His primary areas of investigation include Cell adhesion molecule, Molecular biology, Cell biology, Antigen and Cell adhesion. His Cell adhesion molecule research includes themes of Endothelial stem cell, E-selectin, Extravasation and Cell–cell interaction. Takashi Kei Kishimoto interconnects Inflammation, Interleukin 8, In vitro and Chinese hamster ovary cell in the investigation of issues within Cell biology.
His Antigen study deals with the bigger picture of Immunology. His Cell adhesion research also works with subjects such as
His main research concerns Immunology, Antigen, Cell biology, Molecular biology and Cell adhesion molecule. His Antigen research is multidisciplinary, incorporating perspectives in Lymphocyte, Adjuvant, Antibody and Extravasation. The study incorporates disciplines such as Inflammation, Human umbilical vein endothelial cell, IL-2 receptor and Integrin in addition to Cell biology.
His research in Molecular biology intersects with topics in Ex vivo, Neutrophil extracellular traps, Peptide sequence, Monoclonal antibody and Cell–cell interaction. His Cell adhesion molecule research incorporates themes from Endothelial stem cell and Lymphocyte homing receptor, Cell adhesion, E-selectin. His T lymphocyte research focuses on COS cells and how it connects with Addressin.
Takashi Kei Kishimoto mostly deals with Immunology, Antigen, Immune system, Antibody and Immune tolerance. His work deals with themes such as Pharmacology and Cell biology, which intersect with Immunology. In his research, Immunogenicity is intimately related to Adjuvant, which falls under the overarching field of Antigen.
Takashi Kei Kishimoto works mostly in the field of Immune system, limiting it down to topics relating to Nanocarriers and, in certain cases, Dosing and Immune checkpoint inhibitors, as a part of the same area of interest. His work carried out in the field of Antibody brings together such families of science as Endothelial stem cell, Human neutrophil, In vitro and Molecular biology. Takashi Kei Kishimoto combines subjects such as Experimental autoimmune encephalomyelitis, Monoclonal antibody, Drug and Immunotherapy with his study of Immune tolerance.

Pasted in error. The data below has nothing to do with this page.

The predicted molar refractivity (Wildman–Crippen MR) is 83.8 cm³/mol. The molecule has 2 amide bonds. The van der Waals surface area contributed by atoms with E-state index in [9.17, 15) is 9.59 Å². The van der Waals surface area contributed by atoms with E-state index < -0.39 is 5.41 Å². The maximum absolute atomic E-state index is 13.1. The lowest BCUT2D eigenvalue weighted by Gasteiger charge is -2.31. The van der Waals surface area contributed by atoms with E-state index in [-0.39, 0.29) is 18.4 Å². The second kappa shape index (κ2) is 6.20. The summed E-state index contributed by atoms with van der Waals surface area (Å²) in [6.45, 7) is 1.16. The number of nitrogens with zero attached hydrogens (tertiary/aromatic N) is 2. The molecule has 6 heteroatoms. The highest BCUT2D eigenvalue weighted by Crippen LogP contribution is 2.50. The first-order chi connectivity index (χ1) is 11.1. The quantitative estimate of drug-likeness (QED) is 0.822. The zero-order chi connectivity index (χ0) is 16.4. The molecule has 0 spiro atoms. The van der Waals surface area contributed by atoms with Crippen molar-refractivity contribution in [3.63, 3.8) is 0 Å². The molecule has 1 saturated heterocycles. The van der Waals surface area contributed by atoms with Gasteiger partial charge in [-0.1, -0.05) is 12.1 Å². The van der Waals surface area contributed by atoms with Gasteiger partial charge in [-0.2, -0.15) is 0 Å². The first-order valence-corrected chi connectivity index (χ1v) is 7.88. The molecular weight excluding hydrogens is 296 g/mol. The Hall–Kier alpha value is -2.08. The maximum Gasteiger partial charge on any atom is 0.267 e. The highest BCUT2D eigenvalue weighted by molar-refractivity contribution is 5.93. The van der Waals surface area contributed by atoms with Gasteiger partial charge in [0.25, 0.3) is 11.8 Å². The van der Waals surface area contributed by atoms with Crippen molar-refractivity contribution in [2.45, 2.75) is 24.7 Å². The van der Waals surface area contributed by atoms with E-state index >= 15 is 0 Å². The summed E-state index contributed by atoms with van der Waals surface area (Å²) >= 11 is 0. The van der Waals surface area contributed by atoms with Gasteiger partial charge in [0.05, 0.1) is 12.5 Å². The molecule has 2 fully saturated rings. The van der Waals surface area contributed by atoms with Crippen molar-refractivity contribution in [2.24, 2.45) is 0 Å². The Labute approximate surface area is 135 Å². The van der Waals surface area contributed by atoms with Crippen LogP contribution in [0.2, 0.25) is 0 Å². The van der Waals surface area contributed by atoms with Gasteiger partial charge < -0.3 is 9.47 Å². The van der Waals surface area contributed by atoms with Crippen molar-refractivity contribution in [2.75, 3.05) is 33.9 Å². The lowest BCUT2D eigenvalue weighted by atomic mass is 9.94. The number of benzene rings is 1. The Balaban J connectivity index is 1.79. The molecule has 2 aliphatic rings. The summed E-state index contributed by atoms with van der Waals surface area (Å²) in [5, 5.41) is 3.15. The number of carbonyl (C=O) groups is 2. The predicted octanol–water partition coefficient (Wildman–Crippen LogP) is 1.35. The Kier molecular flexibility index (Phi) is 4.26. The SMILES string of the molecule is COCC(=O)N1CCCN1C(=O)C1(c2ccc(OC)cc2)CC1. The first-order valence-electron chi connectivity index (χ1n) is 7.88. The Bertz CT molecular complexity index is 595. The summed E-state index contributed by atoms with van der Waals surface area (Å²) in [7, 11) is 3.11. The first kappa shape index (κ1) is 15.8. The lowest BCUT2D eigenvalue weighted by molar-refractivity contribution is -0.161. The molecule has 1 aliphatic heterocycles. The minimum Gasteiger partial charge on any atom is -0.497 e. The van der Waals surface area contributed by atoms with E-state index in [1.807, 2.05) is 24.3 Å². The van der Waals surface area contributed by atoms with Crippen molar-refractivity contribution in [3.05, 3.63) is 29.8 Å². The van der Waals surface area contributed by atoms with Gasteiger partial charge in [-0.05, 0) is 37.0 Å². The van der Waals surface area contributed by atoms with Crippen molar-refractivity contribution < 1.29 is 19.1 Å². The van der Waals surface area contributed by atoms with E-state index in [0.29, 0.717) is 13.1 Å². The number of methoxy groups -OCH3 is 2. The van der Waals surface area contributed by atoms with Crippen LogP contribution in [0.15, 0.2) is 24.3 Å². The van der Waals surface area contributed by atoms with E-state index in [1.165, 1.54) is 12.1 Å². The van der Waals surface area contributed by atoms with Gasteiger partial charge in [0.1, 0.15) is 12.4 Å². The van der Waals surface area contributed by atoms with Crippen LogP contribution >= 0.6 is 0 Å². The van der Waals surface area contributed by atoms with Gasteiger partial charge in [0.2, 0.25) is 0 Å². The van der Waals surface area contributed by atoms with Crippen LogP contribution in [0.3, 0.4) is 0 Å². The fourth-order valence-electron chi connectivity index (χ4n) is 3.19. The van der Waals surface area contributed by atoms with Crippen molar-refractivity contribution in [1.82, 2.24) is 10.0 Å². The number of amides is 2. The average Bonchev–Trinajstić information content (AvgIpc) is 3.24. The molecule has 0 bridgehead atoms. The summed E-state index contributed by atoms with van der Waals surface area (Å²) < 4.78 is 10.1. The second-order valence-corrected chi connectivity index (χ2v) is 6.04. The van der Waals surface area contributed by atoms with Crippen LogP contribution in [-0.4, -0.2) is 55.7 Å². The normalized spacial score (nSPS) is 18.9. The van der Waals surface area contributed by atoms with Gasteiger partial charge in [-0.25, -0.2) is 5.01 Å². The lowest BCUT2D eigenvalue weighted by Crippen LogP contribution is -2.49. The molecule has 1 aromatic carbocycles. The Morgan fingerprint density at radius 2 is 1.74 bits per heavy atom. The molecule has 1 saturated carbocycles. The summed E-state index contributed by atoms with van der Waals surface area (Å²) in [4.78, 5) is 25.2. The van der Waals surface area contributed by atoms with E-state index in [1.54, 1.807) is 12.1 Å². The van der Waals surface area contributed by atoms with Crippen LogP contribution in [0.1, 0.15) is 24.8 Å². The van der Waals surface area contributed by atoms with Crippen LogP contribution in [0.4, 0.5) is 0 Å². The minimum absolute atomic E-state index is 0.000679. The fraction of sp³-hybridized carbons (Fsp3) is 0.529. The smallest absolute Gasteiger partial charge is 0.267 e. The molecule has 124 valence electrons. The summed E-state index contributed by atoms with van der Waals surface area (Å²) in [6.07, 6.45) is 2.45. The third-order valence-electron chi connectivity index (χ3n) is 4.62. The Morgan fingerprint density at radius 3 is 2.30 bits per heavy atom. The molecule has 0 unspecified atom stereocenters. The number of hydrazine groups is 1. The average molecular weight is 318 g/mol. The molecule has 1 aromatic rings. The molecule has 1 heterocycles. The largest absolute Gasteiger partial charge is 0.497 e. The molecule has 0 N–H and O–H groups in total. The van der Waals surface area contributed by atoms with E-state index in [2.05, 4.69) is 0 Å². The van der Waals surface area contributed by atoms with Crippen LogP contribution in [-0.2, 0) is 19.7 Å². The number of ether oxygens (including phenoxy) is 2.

His primary areas of study are Antigen, Immunology, Immune tolerance, Antibody and Immune system. Takashi Kei Kishimoto has researched Antigen in several fields, including Adjuvant, T cell and Virology. His study explores the link between Immune tolerance and topics such as Experimental autoimmune encephalomyelitis that cross with problems in Adoptive cell transfer.
His Antibody research includes elements of Tumor necrosis factor alpha, Cancer research, Transgene and Recombinant DNA. His Immunotherapy study in the realm of Immune system connects with subjects such as Therapeutic protein. The various areas that he examines in his Immunogenicity study include IL-2 receptor and Cell biology.
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Neutrophil Mac-1 and MEL-14 adhesion proteins inversely regulated by chemotactic factors
Takashi Kei Kishimoto;Mark A. Jutila;Ellen Lakey Berg;Eugene C. Butcher.
ELAM-1 is an adhesion molecule for skin-homing T cells
Louis J. Picker;Louis J. Picker;Louis J. Picker;Takashi K. Kishimoto;Takashi K. Kishimoto;C. Wayne Smith;R. Aaron Warnock;R. Aaron Warnock.
Contaminated heparin associated with adverse clinical events and activation of the contact system.
Takashi Kei Kishimoto;Karthik Viswanathan;Tanmoy Ganguly;Subbiah Elankumaran.
The New England Journal of Medicine (2008)
The cutaneous lymphocyte antigen is a skin lymphocyte homing receptor for the vascular lectin endothelial cell-leukocyte adhesion molecule 1
E L Berg;T Yoshino;L S Rott;M K Robinson.
Journal of Experimental Medicine (1991)
Chemotactic factors regulate lectin adhesion molecule 1 (LECAM-1)-dependent neutrophil adhesion to cytokine-stimulated endothelial cells in vitro.
C W Smith;T K Kishimoto;O Abbassi;B Hughes.
Journal of Clinical Investigation (1991)
Identification of a human peripheral lymph node homing receptor: a rapidly down-regulated adhesion molecule
Takashi Kei Kishimoto;Mark A. Jutila;Eugene C. Butcher.
Proceedings of the National Academy of Sciences of the United States of America (1990)
Diverse Cell Surface Protein Ectodomains Are Shed by a System Sensitive to Metalloprotease Inhibitors
Joaquin Arribas;Lavanya Coodly;Petra Vollmer;Takashi Kei Kishimoto.
Journal of Biological Chemistry (1996)
Neutrophil-neutrophil interactions under hydrodynamic shear stress involve L-selectin and PSGL-1. A mechanism that amplifies initial leukocyte accumulation of P-selectin in vitro.
Bruce Walcheck;Kevin L. Moore;Kevin L. Moore;Rodger P. McEver;Rodger P. McEver;Takashi Kei Kishimoto.
Journal of Clinical Investigation (1996)
E-selectin supports neutrophil rolling in vitro under conditions of flow.
Omid Abbassi;T. K. Kishimoto;L. V. Mcintire;D. C. Anderson.
Journal of Clinical Investigation (1993)
Neutrophil rolling altered by inhibition of L-selectin shedding in vitro.
B. Walcheck;J. Kahn;J. M. Fisher;B. B. Wang.
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